Enhancing student satisfaction in higher education: the creation of staff teaching communities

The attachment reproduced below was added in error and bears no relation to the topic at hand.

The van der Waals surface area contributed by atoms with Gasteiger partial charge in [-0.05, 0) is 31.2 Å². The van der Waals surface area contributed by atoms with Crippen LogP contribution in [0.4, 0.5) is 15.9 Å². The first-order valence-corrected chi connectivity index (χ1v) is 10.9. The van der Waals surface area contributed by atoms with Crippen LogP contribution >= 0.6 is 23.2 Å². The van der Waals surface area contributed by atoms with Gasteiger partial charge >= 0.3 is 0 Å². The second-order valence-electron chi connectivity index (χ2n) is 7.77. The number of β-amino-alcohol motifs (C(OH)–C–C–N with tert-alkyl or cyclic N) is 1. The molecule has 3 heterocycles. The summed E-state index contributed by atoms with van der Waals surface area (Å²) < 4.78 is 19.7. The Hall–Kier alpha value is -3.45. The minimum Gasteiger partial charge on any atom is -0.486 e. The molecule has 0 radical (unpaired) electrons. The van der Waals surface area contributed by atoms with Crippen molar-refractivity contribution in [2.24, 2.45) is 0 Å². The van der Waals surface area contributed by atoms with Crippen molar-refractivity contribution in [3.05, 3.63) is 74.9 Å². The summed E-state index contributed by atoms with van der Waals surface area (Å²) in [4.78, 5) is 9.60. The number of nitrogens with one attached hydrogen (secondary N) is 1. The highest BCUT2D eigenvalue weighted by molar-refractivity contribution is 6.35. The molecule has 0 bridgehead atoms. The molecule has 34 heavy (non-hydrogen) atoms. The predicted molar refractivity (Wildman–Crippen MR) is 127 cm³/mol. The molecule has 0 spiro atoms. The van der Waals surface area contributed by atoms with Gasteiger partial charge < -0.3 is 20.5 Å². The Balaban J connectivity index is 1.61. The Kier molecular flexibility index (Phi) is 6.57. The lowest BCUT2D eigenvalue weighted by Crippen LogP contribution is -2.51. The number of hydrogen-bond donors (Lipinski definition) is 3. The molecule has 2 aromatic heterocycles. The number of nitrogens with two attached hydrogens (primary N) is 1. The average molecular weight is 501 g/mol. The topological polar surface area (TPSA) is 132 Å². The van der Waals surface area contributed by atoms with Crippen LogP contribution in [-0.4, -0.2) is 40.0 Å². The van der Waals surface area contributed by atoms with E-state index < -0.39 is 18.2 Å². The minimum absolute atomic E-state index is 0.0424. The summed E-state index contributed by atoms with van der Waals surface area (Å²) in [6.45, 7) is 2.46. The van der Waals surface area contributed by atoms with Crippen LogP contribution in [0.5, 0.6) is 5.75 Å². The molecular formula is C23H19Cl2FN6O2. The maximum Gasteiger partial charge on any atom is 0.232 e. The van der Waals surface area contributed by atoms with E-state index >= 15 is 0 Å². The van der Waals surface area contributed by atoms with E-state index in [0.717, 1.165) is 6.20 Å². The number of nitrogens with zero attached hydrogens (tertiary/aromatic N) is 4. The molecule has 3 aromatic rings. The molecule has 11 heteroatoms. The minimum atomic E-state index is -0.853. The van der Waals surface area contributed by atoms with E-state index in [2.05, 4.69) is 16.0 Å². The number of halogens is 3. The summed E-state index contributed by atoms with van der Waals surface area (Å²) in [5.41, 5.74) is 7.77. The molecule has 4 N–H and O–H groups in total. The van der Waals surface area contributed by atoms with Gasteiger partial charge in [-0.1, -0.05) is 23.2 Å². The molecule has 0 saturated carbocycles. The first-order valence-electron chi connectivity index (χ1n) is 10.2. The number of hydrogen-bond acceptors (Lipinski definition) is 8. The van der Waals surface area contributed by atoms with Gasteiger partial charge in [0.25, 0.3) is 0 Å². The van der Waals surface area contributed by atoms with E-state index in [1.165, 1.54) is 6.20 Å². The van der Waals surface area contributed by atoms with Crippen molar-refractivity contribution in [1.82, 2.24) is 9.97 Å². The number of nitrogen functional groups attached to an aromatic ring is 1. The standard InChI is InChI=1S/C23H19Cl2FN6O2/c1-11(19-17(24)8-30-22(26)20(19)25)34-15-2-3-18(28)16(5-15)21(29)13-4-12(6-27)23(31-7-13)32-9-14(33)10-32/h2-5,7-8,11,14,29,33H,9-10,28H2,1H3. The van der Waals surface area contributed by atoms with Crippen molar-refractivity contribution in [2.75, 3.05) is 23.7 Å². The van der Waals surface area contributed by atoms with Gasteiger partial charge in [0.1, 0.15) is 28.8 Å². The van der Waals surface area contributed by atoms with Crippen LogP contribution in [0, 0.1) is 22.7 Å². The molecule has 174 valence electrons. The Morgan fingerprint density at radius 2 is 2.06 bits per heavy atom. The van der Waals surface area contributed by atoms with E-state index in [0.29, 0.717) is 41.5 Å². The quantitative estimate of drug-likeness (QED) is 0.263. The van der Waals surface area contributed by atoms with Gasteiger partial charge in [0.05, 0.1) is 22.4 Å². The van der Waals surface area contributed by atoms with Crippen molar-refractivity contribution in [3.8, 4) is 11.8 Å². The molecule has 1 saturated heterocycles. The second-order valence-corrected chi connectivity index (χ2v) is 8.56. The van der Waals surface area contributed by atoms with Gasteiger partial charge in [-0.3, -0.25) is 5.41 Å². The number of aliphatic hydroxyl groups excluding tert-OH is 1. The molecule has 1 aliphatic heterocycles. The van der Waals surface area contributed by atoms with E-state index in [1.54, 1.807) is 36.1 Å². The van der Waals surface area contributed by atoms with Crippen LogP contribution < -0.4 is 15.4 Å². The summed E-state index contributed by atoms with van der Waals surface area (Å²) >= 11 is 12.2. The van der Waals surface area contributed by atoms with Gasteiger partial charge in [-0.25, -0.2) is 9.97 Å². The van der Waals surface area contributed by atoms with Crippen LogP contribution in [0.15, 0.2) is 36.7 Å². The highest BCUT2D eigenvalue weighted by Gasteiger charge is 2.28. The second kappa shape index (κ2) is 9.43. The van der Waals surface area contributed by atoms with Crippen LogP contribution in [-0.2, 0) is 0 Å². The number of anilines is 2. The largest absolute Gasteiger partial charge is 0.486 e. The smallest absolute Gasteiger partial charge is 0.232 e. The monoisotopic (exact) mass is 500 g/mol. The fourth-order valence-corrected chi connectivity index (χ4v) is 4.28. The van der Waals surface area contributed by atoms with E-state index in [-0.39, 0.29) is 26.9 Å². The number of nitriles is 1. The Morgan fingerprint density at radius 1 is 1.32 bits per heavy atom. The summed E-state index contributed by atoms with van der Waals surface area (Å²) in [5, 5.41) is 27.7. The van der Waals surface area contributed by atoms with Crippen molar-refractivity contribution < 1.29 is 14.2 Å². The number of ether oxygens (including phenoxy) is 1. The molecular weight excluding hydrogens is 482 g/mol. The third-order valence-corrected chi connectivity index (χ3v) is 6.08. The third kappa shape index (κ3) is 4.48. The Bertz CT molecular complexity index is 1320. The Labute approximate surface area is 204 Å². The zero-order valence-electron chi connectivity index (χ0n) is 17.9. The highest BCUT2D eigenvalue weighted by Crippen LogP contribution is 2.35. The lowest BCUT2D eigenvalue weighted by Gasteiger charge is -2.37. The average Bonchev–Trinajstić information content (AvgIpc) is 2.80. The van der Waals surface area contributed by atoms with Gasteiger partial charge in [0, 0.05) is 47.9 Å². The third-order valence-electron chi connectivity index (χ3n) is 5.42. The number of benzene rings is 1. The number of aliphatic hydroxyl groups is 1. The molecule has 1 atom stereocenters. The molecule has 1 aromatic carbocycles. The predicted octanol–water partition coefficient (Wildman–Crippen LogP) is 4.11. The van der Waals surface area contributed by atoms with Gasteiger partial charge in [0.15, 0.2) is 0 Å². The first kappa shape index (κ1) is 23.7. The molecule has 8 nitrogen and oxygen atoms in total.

The past decade has seen an increased emphasis on the quality of higher education teaching and learning environments. This study utilised qualitative (focus group) and quantitative (College and University Classroom Environment Inventory) methodologies to evaluate student perceptions of their tertiary classroom environment. Students were asked to both identify their preferred classroom environment and evaluate their actual experience. Qualitative and quantitative analyses emphasised the importance for students of (i) positive relational and communication issues, and (ii) explicit guidelines for, and support with, course expectations. In response to the finding that students’ actual experiences of their classroom environment were significantly below their preferred ratings, a semester long staff development program was established. This program was based on the model of developing a ‘teaching community’ and provided opportunities for staff to explore, in a participatory action research framework, aspects of their teaching practice. Staff rated the program as valuable and engaged actively with the process. Following the intervention there were significant increases in student levels of satisfaction with their tertiary course experience. This paper examines the process and outcomes of this project and highlights some of the methodological difficulties of practitioner based research in tertiary education practice. The past few years have seen an increased emphasis on the quality of teaching and learning within universities. Educational research has traditionally investigated the factors associated with positive outcomes for tertiary students. This research has often centered on characteristics of the student, the teacher and / or teaching style that correlate with improved performance measures. More recently attention has focussed on the relationship between the learning environment, i.e. the social – psychological context within which learning occurs, and student outcome measures (Fraser, 1994). Positive learning environments have been demonstrated to enhance student satisfaction, engagement with learning, and academic achievement (Ames, 1984; Ames1992; Candy, Crebert & O’Leary, 1994; Ramsden, Margetson, Martin & Clarke, 1995). The research project reported in this paper aimed to evaluate student attitudes toward their learning environment and explore the potential for a staff development intervention, modeled on a participative action research paradigm, to enhance student perceptions of the quality of that learning environment. Attempts to evaluate learning environments emerged from the seminal works of Walberg (1968) and Moos and Trickett (1974) who first quantified classroom characteristics such as competition, rule clarity and levels of formality (Fraser, 1994). Subsequently a range of classroom environment measures were developed and used to evaluate the impact of primary and secondary classroom characteristics on educational measures such as academic achievement (Walberg & Anderson, 1972), academic self efficacy (Keyser & Barling, 1981), student inquiry skills (Fraser & Fisher, 1982) and academic motivation (Ames, 1992). In a meta analysis of these early studies, environmental factors of classroom cohesiveness, student satisfaction and goal direction were identified as consistently related to improved outcome measures (Haertel, Walberg & Haertel, 1981). The extension of this work to higher education has been relatively recent and constrained by the lack of appropriate measures to operationalise tertiary classroom cultures. The College and University Classroom Environment Inventory developed by Fraser, Treagust and Dennis in 1986 provided the first instrument designed specifically for use in higher education. The inventory explores seven dimensions of the tertiary classroom environment, (i) personalisation, (ii) involvement, (iii) cohesiveness, (iv) satisfaction, (v) task orientation, (vi) innovation, and, (vii) individuation. (See Table 1 for a description of these dimensions). Two parallel versions of the CUCEI allow for the assessment of student perceptions of the ideal tertiary teaching environment (Preferred scale) and the extent to which these ideals have been attained (Actual scale). The development of the College and University Classroom Environment Inventory provides a quantitative measure of the classroom environment that builds on qualitative methods of inquiry such as ethnographic (Macdonald and Hagan, 1996), student interview (Hunter, 1989) and focus group (Mahony & Hodgkins, 1993) methodologies, that have also been used to facilitate insight into higher education classroom processes. Within higher education, attempts to maximise student learning environments are constrained by a range of issues. It is well documented that contemporary university cultures are dominated by an emphasis on research productivity and that attention to teaching may be seen as counterproductive for academics in terms of employment and promotional opportunities. In addition, student numbers are rapidly expanding, as there is an increased emphasis on school retention and articulation to higher education. Collins (1992) indicates that this new cohort of tertiary students includes increasing numbers of non-traditional students from areas of educational disadvantage such as equity groups and “first generation school stayers” (p.47). These changes to the student population result not only in increased numbers of students but also in increased diversity of learning abilities, skill bases and educational needs. Adaptation to increased student numbers in the absence of significant increments in funding has necessitated a shift in educational practice ” . . . resource constraints have increased the pressure on academics’ use of time and this has forced real changes in teaching methods and assessment practices, with negative implications for the acquisition by students of higher order skills” (Chubb, 1992, p.56). Inflated student numbers have also led to the increased use of non-permanent contract, or casual staff, for teaching. These ‘sessional’ staff, who generally comprise post graduate students, report uncertainty about their role as teachers, a lack of content knowledge and a sense of isolation from their department (Macdonald, Mitchell, Gunn, & Carbone, 1996). Despite these difficulties sessional staff often have substantial teaching responsibilities, especially within the first year of undergraduate programs. Paradoxically, whilst teaching of first year students is often managed by the least experienced academics, this transitional year is likely to be critical for both the short term retention of students and the longer term establishment of students’ core attitudinal orientations to learning ((Pascarella & Terenzini, 1976; Tinto, 1993; Volkwein & Cabrera, 1998). The context of the current study The Department of Psychology at Victoria University undertook the study reported in this paper. The university, established within the last decade, is a relatively new institution located within the Western Suburbs of Melbourne, Australia. The university services a non-traditional higher education population, a third of students representing low socioeconomic equity groups and 46% of students reporting non-English speaking backgrounds. The undergraduate psychology course has grown rapidly from 200 students in 1991 to over 500 enrolments in 1999. Alongside this growth in student numbers reductions in university funding have resulted in the shift from small group teaching formats to the delivery of material in lecture settings. This shift from a personalised teaching culture occurred within the context of the University’s policy of educational access and equity and a commitment to the pastoral care of students. For current first year Psychology students the only remaining small group teaching setting (where student numbers range from approximately 16-24 per class) is a two-hour weekly laboratory class. Twentythree laboratory classes are timetabled each week with 70% of the teaching load managed by sessional staff. As the first year experience has been identified as critical to both the shortterm academic goal of student retention and the longer term goal of establishing positive orientations to learning, it seemed essential to work toward maximising the quality of the learning environment within this first year program. The smaller group settings of the laboratory program were seen as providing the most effective way of working toward change within the course. The first step in the project involved a formative evaluation of student expectations, and actual experiences of, their current teaching and learning environment. This first stage was undertaken in semester two of the first year of the psychology program. Following this evaluative stage a staff development program, for all staff teaching in the Psychology 1 program was initiated. This commenced during the summer teaching break and extended across all of first semester of the subsequent teaching year. In semester two of this second year a summative evaluation was conducted with this new cohort of Psychology 1 students to evaluate the effectiveness of the staff program on students’ perceptions of the quality of the subsequent learning environment. Specifically this study aimed to (i) investigate student perceptions of the nature of the first year psychology learning environment, and (ii) evaluate the impact of a staff professional development program on the perceptions of a new cohort of students. Phase 1: Formative evaluation The aim of the formative evaluation was to (i) assess student perceptions of their learning environment with a view to identifying areas in need of change, and (ii) provide a baseline for assessing perceptions in the new cohort of students who would be experiencing the changed learning environment. The formative evaluation comprised both qualitative assess